There are several physical risks involved in attending a concert or a sporting event at a large stadium. One could slip and fall, trip on a wet floor, or get struck by a flying ball or puck during the course of the whole thing. While people generally choose to ignore such things so as not to ruin the fun they get to have, knowing a few specifics in this regard could prove helpful in the event of an injury.
Types of Liability
When an accident happens at a sports facility or stadium, the sufferer may be able to receive compensation if they show adequate proof of liability in court. If, for example, they slipped and fell, or tripped and fell, compensation can be sought under premises liability. To succeed there, they would be required to prove beyond doubt that the owner of the place knew of the danger, but failed to remove it, and that this was the reason for the plaintiff’s injury.
One specific instance is that of a wet bathroom floor. If this was caused by someone dropping a drink, then the owner had no reasonable way of knowing of or preventing it, and premises liability would not apply. However, if they failed to repair a leaky sink, or fix a problem of toilets flooding after each event, they would be legally liable for the plaintiff’s injury. That means they could be made to financially compensate the latter for the slip and fall accident.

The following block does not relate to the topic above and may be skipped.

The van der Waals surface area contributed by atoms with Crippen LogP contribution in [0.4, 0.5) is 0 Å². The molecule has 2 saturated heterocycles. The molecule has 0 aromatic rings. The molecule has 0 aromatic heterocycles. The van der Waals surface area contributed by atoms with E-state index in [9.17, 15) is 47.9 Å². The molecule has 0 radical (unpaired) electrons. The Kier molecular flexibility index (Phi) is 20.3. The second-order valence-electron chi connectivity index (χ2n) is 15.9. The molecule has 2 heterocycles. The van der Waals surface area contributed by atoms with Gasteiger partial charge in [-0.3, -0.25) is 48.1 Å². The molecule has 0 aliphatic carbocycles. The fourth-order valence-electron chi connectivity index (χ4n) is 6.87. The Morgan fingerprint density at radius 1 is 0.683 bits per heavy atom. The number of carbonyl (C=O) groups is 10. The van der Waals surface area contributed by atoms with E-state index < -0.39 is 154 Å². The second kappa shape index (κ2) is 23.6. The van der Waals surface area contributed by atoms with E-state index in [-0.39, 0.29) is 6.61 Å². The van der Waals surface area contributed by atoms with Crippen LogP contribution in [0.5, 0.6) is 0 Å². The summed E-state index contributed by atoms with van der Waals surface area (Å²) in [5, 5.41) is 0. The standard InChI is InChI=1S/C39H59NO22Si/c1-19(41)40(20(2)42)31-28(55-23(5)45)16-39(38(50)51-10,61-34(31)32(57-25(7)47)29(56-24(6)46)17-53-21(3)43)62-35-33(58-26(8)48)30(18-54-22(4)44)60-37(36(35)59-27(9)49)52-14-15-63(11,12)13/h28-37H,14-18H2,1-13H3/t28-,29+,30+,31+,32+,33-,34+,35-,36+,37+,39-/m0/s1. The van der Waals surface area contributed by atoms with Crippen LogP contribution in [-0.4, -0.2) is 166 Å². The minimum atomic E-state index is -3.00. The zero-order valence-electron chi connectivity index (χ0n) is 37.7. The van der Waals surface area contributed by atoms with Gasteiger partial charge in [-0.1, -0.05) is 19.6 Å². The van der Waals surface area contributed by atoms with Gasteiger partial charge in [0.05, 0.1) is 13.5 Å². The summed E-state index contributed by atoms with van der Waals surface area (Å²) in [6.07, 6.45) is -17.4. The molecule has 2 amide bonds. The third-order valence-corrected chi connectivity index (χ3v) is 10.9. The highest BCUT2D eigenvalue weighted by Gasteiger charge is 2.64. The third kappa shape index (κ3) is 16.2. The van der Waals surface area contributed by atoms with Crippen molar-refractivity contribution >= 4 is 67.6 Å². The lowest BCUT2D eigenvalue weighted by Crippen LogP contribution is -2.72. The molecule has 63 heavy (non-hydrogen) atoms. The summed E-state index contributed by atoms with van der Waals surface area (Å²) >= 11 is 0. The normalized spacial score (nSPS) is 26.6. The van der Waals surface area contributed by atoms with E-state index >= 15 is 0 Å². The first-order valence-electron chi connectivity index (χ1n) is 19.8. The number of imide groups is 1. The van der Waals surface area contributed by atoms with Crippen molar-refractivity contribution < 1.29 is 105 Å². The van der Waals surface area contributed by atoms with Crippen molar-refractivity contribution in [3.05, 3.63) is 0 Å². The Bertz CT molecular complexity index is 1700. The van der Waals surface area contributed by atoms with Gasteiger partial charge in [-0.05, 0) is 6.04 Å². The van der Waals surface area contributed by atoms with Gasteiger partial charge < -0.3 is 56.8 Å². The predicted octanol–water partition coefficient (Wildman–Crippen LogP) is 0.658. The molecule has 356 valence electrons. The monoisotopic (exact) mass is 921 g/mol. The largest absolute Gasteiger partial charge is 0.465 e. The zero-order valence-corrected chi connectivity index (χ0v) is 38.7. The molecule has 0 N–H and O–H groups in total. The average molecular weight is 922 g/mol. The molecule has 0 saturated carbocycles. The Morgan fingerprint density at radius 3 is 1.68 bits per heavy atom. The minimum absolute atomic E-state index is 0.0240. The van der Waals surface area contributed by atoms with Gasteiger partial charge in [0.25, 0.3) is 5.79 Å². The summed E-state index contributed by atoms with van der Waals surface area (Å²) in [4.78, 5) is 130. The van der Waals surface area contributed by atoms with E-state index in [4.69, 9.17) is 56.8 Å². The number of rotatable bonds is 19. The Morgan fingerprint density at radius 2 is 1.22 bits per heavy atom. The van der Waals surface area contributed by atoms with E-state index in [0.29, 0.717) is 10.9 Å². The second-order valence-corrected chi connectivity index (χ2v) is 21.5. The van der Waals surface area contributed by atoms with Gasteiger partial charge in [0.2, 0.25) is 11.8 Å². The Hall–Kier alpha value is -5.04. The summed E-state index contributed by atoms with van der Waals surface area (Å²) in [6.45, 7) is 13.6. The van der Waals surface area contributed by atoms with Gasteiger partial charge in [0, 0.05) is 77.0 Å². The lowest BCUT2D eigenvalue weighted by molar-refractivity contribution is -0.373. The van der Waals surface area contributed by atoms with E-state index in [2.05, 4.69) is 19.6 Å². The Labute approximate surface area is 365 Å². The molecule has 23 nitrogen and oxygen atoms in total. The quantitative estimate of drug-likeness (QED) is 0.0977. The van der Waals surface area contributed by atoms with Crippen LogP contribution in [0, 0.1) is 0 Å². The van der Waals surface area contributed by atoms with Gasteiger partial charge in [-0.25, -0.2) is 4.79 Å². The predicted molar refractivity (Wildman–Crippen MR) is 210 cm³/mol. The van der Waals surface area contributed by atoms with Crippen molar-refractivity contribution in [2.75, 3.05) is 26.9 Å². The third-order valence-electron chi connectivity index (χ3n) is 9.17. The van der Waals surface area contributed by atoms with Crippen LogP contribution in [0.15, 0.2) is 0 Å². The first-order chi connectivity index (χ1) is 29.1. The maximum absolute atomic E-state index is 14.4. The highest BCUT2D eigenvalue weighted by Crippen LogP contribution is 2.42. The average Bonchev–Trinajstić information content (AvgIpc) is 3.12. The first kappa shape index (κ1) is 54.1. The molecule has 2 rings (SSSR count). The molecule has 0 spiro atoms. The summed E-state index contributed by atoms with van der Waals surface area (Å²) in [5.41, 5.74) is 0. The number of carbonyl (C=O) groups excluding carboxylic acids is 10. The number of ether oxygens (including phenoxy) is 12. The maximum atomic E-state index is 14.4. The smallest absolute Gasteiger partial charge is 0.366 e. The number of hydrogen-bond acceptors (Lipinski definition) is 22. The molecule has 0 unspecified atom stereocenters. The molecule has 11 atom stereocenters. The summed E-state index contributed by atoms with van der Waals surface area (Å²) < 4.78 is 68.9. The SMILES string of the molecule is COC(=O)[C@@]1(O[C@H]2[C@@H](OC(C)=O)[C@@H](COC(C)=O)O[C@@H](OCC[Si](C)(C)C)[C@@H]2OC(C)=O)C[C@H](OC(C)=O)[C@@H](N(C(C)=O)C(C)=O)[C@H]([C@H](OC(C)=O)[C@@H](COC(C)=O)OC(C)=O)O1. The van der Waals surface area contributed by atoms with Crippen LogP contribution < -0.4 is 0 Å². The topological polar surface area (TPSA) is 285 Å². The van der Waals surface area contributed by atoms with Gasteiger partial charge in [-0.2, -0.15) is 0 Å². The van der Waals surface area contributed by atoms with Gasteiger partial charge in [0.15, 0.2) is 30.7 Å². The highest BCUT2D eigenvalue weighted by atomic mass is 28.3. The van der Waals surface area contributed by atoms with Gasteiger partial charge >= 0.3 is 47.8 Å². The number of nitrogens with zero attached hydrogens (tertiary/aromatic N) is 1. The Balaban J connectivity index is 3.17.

One common type of accident, which occurs at sports stadiums, is spectators getting hit by flying balls or pucks. Here, liability is a complicated thing to pin down, because of something called assumption of risk. Simply put, spectators generally know of the dangers, and are often also reminded on the same on their event tickets, via general disclaimers. In most states, these declarations are recognized as legally valid in slip and fall accident.
Some exceptions do apply, however. Everywhere in the country, stadium owners are legally obligated to take reasonable measures towards ensuring spectators are safe from injury. These include adding netting and erecting protective shields based on stadium industry standards, which specify a number of details, including the minimum distance of placement. Failure to adhere to this can make the owner liable for any injury incurred by a spectator, who can cite and possibly prove the former’s negligence as a reason for the accident.